Taking the Back Way Home
07 November 2012
Would you stick to side roads if you knew that hitting the motorway would push you into a higher tax bracket? It's a question you may have to consider if government officials go with the proposed “two-tier” tax system. Vehicle Excise Duty (VED) would be increased for those who spent more time commuting on main roads.
With gas prices high, many drivers have switched to more efficient vehicles that don't require as much fuel. This has significantly reduced revenue for Britain's transport funding. After reviewing the transport funding, government officials realized that this move to cars that produce less pollution will cut revenue by 100 million pounds per year across the next few years. That moved them to search for an alternate revenue source. People were willing to change what kind of car they drive, but will they change which roads they drive on? And if so, what will the consequence be in traffic?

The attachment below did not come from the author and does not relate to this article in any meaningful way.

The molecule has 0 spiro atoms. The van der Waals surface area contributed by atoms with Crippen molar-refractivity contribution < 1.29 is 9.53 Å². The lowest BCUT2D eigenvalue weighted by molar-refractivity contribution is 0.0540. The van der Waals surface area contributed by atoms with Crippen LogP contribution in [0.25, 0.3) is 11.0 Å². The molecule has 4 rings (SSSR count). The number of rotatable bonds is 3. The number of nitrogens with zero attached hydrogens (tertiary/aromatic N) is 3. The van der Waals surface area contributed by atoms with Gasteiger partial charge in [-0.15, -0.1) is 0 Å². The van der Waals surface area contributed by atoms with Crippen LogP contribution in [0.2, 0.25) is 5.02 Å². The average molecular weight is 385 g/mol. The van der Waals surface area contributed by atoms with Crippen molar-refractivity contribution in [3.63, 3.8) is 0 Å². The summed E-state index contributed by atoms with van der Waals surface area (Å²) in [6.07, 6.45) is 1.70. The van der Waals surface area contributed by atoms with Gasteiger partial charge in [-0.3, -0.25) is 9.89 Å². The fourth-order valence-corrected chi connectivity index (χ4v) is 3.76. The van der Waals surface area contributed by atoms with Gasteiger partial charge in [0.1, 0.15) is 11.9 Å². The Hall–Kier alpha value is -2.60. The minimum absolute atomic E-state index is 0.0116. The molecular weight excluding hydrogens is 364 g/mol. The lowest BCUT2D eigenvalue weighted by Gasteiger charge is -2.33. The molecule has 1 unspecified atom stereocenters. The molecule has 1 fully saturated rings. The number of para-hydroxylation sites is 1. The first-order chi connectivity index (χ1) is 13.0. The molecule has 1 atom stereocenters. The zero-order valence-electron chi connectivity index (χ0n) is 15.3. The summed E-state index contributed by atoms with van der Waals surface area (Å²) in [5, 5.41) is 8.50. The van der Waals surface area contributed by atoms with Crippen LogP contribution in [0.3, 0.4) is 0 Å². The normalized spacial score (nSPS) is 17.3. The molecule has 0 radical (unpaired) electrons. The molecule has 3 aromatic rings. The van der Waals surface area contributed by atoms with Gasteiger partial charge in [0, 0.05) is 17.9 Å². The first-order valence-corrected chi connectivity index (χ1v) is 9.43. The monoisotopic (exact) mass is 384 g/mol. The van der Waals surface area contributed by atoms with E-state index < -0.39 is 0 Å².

There's no word yet on what the difference between the tax tiers will be. Perhaps the taxation amount would not be enough to force drivers off motorways. Also, keep in mind that this is just one of the ideas that officials are playing around with to try and keep revenue in the current 6 billion pound range.
Another concern is that the tax would add even greater surveillance to the public as all vehicles would need to be monitored for motorway use to determine the proper VED owed. Your license plate would be photoed and compared to a database to determine your current tax rate.
Obviously, this has not been a super popular idea, and for many reasons. One concern is that it may drive commuters to take back roads and cause congestion across the countryside, while also being expensive to maintain motorways which will go underused. Some are concerned that it will cause a class system to develop on the roadways with an upper class paying the extra tax to have open road on motorways and a poorer class stuck in traffic on back roads. But again, that would depend on the difference in tax rates.
Don't forget that all of this is just one of several ideas being considered. Other suggestions include extra tax on high polluting engines and a tax break for those with economical engines. Time will tell what government officials decide.
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